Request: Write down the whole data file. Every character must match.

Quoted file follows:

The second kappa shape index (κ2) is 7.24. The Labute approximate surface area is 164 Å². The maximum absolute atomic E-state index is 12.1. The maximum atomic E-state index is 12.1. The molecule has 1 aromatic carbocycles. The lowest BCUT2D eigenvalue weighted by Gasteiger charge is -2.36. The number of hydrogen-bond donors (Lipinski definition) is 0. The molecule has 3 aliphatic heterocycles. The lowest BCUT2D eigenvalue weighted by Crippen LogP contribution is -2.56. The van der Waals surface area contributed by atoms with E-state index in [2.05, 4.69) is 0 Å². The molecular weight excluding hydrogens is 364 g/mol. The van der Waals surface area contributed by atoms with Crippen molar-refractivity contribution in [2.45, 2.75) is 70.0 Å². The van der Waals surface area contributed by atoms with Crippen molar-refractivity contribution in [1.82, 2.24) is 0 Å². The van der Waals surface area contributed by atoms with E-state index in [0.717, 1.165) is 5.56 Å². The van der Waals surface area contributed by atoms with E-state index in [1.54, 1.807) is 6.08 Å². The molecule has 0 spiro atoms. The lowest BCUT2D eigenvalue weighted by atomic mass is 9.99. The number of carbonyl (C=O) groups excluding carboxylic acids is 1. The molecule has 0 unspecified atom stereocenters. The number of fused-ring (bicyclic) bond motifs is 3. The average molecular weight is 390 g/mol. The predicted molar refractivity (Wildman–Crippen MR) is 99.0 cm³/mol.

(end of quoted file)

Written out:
The second kappa shape index (κ2) is 7.24. The Labute approximate surface area is 164 Å². The maximum absolute atomic E-state index is 12.1. The maximum atomic E-state index is 12.1. The molecule has 1 aromatic carbocycles. The lowest BCUT2D eigenvalue weighted by Gasteiger charge is -2.36. The number of hydrogen-bond donors (Lipinski definition) is 0. The molecule has 3 aliphatic heterocycles. The lowest BCUT2D eigenvalue weighted by Crippen LogP contribution is -2.56. The van der Waals surface area contributed by atoms with E-state index in [2.05, 4.69) is 0 Å². The molecular weight excluding hydrogens is 364 g/mol. The van der Waals surface area contributed by atoms with Crippen molar-refractivity contribution in [2.45, 2.75) is 70.0 Å². The van der Waals surface area contributed by atoms with Crippen molar-refractivity contribution in [1.82, 2.24) is 0 Å². The van der Waals surface area contributed by atoms with E-state index in [0.717, 1.165) is 5.56 Å². The van der Waals surface area contributed by atoms with E-state index in [1.54, 1.807) is 6.08 Å². The molecule has 0 spiro atoms. The lowest BCUT2D eigenvalue weighted by atomic mass is 9.99. The number of carbonyl (C=O) groups excluding carboxylic acids is 1. The molecule has 0 unspecified atom stereocenters. The number of fused-ring (bicyclic) bond motifs is 3. The average molecular weight is 390 g/mol. The predicted molar refractivity (Wildman–Crippen MR) is 99.0 cm³/mol.